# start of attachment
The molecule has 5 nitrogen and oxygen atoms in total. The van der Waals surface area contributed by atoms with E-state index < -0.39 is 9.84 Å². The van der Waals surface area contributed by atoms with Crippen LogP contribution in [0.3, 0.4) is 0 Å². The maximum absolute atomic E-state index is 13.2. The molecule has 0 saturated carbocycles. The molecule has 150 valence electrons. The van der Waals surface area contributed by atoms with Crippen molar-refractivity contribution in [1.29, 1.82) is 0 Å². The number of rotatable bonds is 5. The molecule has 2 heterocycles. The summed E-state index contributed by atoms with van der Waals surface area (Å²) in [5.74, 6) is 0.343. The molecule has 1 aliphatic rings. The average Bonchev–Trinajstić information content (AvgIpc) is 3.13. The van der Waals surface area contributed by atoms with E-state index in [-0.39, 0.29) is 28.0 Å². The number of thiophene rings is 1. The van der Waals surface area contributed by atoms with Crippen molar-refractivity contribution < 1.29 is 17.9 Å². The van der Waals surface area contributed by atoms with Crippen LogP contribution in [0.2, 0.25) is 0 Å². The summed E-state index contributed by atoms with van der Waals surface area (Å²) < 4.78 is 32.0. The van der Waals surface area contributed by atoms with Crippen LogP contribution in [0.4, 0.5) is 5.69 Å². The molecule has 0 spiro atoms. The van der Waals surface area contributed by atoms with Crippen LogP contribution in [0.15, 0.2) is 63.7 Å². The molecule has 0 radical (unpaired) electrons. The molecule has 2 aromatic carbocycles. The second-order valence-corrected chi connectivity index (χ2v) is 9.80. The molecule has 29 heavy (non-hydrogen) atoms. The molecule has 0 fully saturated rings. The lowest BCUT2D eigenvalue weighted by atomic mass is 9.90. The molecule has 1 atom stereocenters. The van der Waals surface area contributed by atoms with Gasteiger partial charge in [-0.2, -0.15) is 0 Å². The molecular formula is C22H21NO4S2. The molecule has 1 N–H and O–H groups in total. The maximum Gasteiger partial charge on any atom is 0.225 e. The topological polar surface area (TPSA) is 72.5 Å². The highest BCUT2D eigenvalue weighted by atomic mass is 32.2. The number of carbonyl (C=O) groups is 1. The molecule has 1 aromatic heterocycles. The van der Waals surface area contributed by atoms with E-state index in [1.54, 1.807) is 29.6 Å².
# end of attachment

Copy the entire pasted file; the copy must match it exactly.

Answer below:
The molecule has 5 nitrogen and oxygen atoms in total. The van der Waals surface area contributed by atoms with E-state index < -0.39 is 9.84 Å². The van der Waals surface area contributed by atoms with Crippen LogP contribution in [0.3, 0.4) is 0 Å². The maximum absolute atomic E-state index is 13.2. The molecule has 0 saturated carbocycles. The molecule has 150 valence electrons. The van der Waals surface area contributed by atoms with Crippen molar-refractivity contribution in [1.29, 1.82) is 0 Å². The number of rotatable bonds is 5. The molecule has 2 heterocycles. The summed E-state index contributed by atoms with van der Waals surface area (Å²) in [5.74, 6) is 0.343. The molecule has 1 aliphatic rings. The average Bonchev–Trinajstić information content (AvgIpc) is 3.13. The van der Waals surface area contributed by atoms with E-state index in [-0.39, 0.29) is 28.0 Å². The number of thiophene rings is 1. The van der Waals surface area contributed by atoms with Crippen molar-refractivity contribution < 1.29 is 17.9 Å². The van der Waals surface area contributed by atoms with Crippen LogP contribution in [0.2, 0.25) is 0 Å². The summed E-state index contributed by atoms with van der Waals surface area (Å²) < 4.78 is 32.0. The van der Waals surface area contributed by atoms with Crippen LogP contribution in [0.4, 0.5) is 5.69 Å². The molecule has 0 spiro atoms. The van der Waals surface area contributed by atoms with Crippen LogP contribution in [0.15, 0.2) is 63.7 Å². The molecule has 0 radical (unpaired) electrons. The molecule has 2 aromatic carbocycles. The second-order valence-corrected chi connectivity index (χ2v) is 9.80. The molecule has 29 heavy (non-hydrogen) atoms. The molecule has 0 fully saturated rings. The lowest BCUT2D eigenvalue weighted by atomic mass is 9.90. The molecule has 1 atom stereocenters. The van der Waals surface area contributed by atoms with Gasteiger partial charge in [-0.2, -0.15) is 0 Å². The molecular formula is C22H21NO4S2. The molecule has 1 N–H and O–H groups in total. The maximum Gasteiger partial charge on any atom is 0.225 e. The topological polar surface area (TPSA) is 72.5 Å². The highest BCUT2D eigenvalue weighted by atomic mass is 32.2. The number of carbonyl (C=O) groups is 1. The molecule has 1 aromatic heterocycles. The van der Waals surface area contributed by atoms with E-state index in [1.54, 1.807) is 29.6 Å².